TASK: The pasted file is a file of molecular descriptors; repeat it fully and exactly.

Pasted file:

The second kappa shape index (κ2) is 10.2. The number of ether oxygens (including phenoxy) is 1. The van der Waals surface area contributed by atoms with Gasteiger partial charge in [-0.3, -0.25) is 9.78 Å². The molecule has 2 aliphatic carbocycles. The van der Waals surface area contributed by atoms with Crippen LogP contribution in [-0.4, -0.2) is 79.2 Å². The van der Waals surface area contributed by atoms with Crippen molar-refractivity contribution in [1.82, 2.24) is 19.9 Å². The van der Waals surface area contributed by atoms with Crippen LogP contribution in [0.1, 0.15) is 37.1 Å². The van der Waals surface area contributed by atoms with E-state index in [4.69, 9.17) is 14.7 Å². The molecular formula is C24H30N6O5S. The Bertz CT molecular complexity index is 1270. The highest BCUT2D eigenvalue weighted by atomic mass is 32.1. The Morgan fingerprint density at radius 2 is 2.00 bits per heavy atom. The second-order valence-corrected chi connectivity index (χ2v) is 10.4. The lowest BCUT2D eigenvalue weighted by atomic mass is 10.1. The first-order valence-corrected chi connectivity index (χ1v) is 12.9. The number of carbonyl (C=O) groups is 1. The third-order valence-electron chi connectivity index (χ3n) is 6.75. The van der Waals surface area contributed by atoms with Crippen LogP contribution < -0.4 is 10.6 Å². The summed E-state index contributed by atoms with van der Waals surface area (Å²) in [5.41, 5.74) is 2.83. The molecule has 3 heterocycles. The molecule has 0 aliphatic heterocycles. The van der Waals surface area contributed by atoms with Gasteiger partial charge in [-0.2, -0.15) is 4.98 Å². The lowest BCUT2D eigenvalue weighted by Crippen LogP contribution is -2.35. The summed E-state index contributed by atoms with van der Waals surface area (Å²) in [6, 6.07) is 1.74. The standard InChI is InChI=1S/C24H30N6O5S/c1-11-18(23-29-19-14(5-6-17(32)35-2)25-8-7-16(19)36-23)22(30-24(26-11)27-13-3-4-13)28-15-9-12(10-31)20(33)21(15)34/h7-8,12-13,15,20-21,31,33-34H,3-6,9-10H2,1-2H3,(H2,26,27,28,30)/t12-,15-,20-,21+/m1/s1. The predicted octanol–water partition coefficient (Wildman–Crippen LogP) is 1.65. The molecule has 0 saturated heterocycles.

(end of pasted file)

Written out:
The second kappa shape index (κ2) is 10.2. The number of ether oxygens (including phenoxy) is 1. The van der Waals surface area contributed by atoms with Gasteiger partial charge in [-0.3, -0.25) is 9.78 Å². The molecule has 2 aliphatic carbocycles. The van der Waals surface area contributed by atoms with Crippen LogP contribution in [-0.4, -0.2) is 79.2 Å². The van der Waals surface area contributed by atoms with Crippen molar-refractivity contribution in [1.82, 2.24) is 19.9 Å². The van der Waals surface area contributed by atoms with Crippen LogP contribution in [0.1, 0.15) is 37.1 Å². The van der Waals surface area contributed by atoms with E-state index in [4.69, 9.17) is 14.7 Å². The molecular formula is C24H30N6O5S. The Bertz CT molecular complexity index is 1270. The highest BCUT2D eigenvalue weighted by atomic mass is 32.1. The Morgan fingerprint density at radius 2 is 2.00 bits per heavy atom. The second-order valence-corrected chi connectivity index (χ2v) is 10.4. The lowest BCUT2D eigenvalue weighted by atomic mass is 10.1. The first-order valence-corrected chi connectivity index (χ1v) is 12.9. The number of carbonyl (C=O) groups is 1. The third-order valence-electron chi connectivity index (χ3n) is 6.75. The van der Waals surface area contributed by atoms with Crippen LogP contribution < -0.4 is 10.6 Å². The summed E-state index contributed by atoms with van der Waals surface area (Å²) in [5.41, 5.74) is 2.83. The molecule has 3 heterocycles. The molecule has 0 aliphatic heterocycles. The van der Waals surface area contributed by atoms with Gasteiger partial charge in [-0.2, -0.15) is 4.98 Å². The lowest BCUT2D eigenvalue weighted by Crippen LogP contribution is -2.35. The summed E-state index contributed by atoms with van der Waals surface area (Å²) in [6, 6.07) is 1.74. The standard InChI is InChI=1S/C24H30N6O5S/c1-11-18(23-29-19-14(5-6-17(32)35-2)25-8-7-16(19)36-23)22(30-24(26-11)27-13-3-4-13)28-15-9-12(10-31)20(33)21(15)34/h7-8,12-13,15,20-21,31,33-34H,3-6,9-10H2,1-2H3,(H2,26,27,28,30)/t12-,15-,20-,21+/m1/s1. The predicted octanol–water partition coefficient (Wildman–Crippen LogP) is 1.65. The molecule has 0 saturated heterocycles.